Those who believe that childhood vaccines (search) may be linked with the nation’s soaring rates of autism in children are backing efforts on Capitol Hill to remove all mercury from inoculations, but are also fighting legislation they see has shielding drug makers from future litigation.

"There has been a concerted effort by some Republicans who seem to be more concerned about protecting big business than protecting children," said Lujene Clark, who with her husband Dr. Alan Clark, runs NoMercury, a Missouri-based grassroots organization committed to disseminating information about the mercury-containing vaccine preservative, thimerosal (search).

The Clarks' son began showing signs of neurological damage after he got a flu shot three years ago when he was 7. She and her husband say this was his "toxic tipping point" after years of high-mercury exposures.

"Our whole purpose is to convince policy-makers that it is prudent to use cautionary principles," she said, "not to expose children to [mercury], not to expose pregnant women to it. Personally, we don't want any person exposed to it."

Not everyone agrees with the Clarks' assessment.

While it is shared by a growing number of parents' groups, government watchdogs and researchers, the medical and scientific establishments remain firm that a link between childhood vaccines and autism (search) has not yet been found.

Editor's Note: This is the second in two parts exploring the debate over the possible link between childhood vaccines and autism. This installment looks at the politics of the controversial issue. Click here for the first part, which examined both sides of the medical and scientific debate.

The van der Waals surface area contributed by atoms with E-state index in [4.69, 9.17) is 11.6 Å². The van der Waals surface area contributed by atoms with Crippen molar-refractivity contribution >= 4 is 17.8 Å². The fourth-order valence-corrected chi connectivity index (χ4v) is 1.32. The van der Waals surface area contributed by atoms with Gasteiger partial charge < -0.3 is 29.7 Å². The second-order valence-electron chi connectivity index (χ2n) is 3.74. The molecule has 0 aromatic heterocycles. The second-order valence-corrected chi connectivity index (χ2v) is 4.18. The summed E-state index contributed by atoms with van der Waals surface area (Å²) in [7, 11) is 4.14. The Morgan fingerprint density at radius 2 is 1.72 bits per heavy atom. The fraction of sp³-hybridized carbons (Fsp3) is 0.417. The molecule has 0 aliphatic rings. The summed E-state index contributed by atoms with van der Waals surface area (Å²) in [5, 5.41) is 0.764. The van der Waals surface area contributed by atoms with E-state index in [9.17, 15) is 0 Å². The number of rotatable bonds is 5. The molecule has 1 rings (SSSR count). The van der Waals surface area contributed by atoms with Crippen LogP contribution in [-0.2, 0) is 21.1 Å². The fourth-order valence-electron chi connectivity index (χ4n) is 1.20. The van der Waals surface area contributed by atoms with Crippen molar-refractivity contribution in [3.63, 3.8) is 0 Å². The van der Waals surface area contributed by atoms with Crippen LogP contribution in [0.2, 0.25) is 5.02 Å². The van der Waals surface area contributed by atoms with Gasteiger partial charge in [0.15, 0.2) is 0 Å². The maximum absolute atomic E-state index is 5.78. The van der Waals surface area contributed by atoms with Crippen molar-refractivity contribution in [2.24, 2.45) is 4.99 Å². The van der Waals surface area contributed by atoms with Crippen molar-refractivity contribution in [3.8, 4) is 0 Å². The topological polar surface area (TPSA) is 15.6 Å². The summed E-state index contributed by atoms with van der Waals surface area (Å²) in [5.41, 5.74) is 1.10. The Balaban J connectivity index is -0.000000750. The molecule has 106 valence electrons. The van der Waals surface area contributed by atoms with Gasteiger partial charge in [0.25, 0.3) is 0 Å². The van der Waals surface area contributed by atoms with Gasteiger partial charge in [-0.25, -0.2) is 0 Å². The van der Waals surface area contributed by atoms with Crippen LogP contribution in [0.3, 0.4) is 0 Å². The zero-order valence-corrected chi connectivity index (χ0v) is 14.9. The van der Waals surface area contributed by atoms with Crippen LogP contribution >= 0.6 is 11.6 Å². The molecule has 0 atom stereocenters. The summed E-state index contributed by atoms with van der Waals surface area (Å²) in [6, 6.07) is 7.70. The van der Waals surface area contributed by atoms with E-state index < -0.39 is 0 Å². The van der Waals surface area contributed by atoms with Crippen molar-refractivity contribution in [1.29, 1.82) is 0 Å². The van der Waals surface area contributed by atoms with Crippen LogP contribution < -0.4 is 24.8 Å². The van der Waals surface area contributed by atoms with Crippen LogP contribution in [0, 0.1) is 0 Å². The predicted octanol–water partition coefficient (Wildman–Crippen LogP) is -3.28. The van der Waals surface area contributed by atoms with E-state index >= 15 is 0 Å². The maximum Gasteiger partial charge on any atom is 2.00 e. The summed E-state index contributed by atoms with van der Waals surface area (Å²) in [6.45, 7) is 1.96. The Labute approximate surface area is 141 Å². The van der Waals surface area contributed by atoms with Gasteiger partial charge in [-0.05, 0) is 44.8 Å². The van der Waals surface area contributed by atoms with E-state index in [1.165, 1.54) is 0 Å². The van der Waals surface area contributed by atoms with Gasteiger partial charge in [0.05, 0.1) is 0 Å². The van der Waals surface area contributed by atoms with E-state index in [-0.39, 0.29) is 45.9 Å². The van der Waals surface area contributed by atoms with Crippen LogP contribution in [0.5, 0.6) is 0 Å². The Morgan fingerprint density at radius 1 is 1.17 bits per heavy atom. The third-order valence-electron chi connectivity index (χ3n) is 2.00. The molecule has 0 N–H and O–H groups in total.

According to the U.S. Department of Education, the number of children age 6 through 21 with autism has increased 500 percent over the last decade, reaching over 140,000 in 2004. Experts estimate that one in 166 children in the U.S. is diagnosed today with some form of autism.

At the same time, the number of vaccines children get in their early years has increased from about a handful in the 1950s to an estimated 22 shots today.

A Decade-Long Fight

This battle has long been fought on Capitol Hill — from the establishment of the National Vaccine Injury Compensation Fund 10 years ago in response to parents' concerns, to current debates over the existence of mercury in all vaccines.

But a renewed vigor today among parent groups and a swath of researchers who claim that vaccines are indeed the cause of increased autism among children has some lawmakers on the defense, while others see this as an opportunity to get tough legislative action on vaccines finally passed.

"What is troublesome is the polarization," said Dr. Lewis Cooper (search), professor emeritus of pediatric medicine at Columbia University, who has been working with vaccines for 40 years, and says the rhetoric today over what is considered safe or dangerous has been heated and not always accurate.

"In my view," said Cooper, who was president of the American Academy of Pediatrics (search) when it released the statement with the U.S. Public Health Service in 1999 saying thimerosal in vaccines should be removed voluntary, "the evidence favors rejecting any causal relationship between thimerosal and vaccines and autism."

His view is bolstered by the Centers for Disease Control and Prevention (search) as well as the American Academy of Pediatrics, which said in 2004 that there is no credible link between thimerosal in vaccines and the hike in autism rates.

But in response to studies on mercury in vaccines and its affects on children prior to 2004, the federal government urged drug makers to rid thimerosal from all childhood vaccines in 1999. It also said more than one microgram of mercury in a single vaccine dose was unsafe for children. Up until that time, single-dose vaccines with thimerosal carried as much as 25 micrograms.